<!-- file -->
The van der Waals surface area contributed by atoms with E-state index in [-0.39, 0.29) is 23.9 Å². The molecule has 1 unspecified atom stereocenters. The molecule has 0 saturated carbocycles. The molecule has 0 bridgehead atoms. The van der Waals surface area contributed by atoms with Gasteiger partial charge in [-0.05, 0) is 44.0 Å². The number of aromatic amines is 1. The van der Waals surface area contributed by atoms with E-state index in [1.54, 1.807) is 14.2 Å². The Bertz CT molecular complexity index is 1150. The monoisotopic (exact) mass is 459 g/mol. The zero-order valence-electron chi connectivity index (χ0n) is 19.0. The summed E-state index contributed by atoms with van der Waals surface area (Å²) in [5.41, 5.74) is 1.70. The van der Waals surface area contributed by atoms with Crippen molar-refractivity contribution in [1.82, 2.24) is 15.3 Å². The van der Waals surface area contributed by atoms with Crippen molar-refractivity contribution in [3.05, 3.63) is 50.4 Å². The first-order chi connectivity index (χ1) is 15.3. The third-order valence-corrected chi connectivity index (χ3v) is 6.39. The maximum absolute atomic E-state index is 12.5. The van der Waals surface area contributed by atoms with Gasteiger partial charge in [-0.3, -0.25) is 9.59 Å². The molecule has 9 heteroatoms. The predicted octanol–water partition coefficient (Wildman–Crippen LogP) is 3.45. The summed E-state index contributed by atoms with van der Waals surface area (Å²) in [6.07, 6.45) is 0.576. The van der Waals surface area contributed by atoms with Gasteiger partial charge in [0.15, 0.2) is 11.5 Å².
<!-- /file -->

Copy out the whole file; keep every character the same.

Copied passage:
The van der Waals surface area contributed by atoms with E-state index in [-0.39, 0.29) is 23.9 Å². The molecule has 1 unspecified atom stereocenters. The molecule has 0 saturated carbocycles. The molecule has 0 bridgehead atoms. The van der Waals surface area contributed by atoms with Gasteiger partial charge in [-0.05, 0) is 44.0 Å². The number of aromatic amines is 1. The van der Waals surface area contributed by atoms with E-state index in [1.54, 1.807) is 14.2 Å². The Bertz CT molecular complexity index is 1150. The monoisotopic (exact) mass is 459 g/mol. The zero-order valence-electron chi connectivity index (χ0n) is 19.0. The summed E-state index contributed by atoms with van der Waals surface area (Å²) in [5.41, 5.74) is 1.70. The van der Waals surface area contributed by atoms with Crippen molar-refractivity contribution in [1.82, 2.24) is 15.3 Å². The van der Waals surface area contributed by atoms with Crippen molar-refractivity contribution in [3.05, 3.63) is 50.4 Å². The first-order chi connectivity index (χ1) is 15.3. The third-order valence-corrected chi connectivity index (χ3v) is 6.39. The maximum absolute atomic E-state index is 12.5. The van der Waals surface area contributed by atoms with Gasteiger partial charge in [-0.3, -0.25) is 9.59 Å². The molecule has 9 heteroatoms. The predicted octanol–water partition coefficient (Wildman–Crippen LogP) is 3.45. The summed E-state index contributed by atoms with van der Waals surface area (Å²) in [6.07, 6.45) is 0.576. The van der Waals surface area contributed by atoms with Gasteiger partial charge in [0.15, 0.2) is 11.5 Å².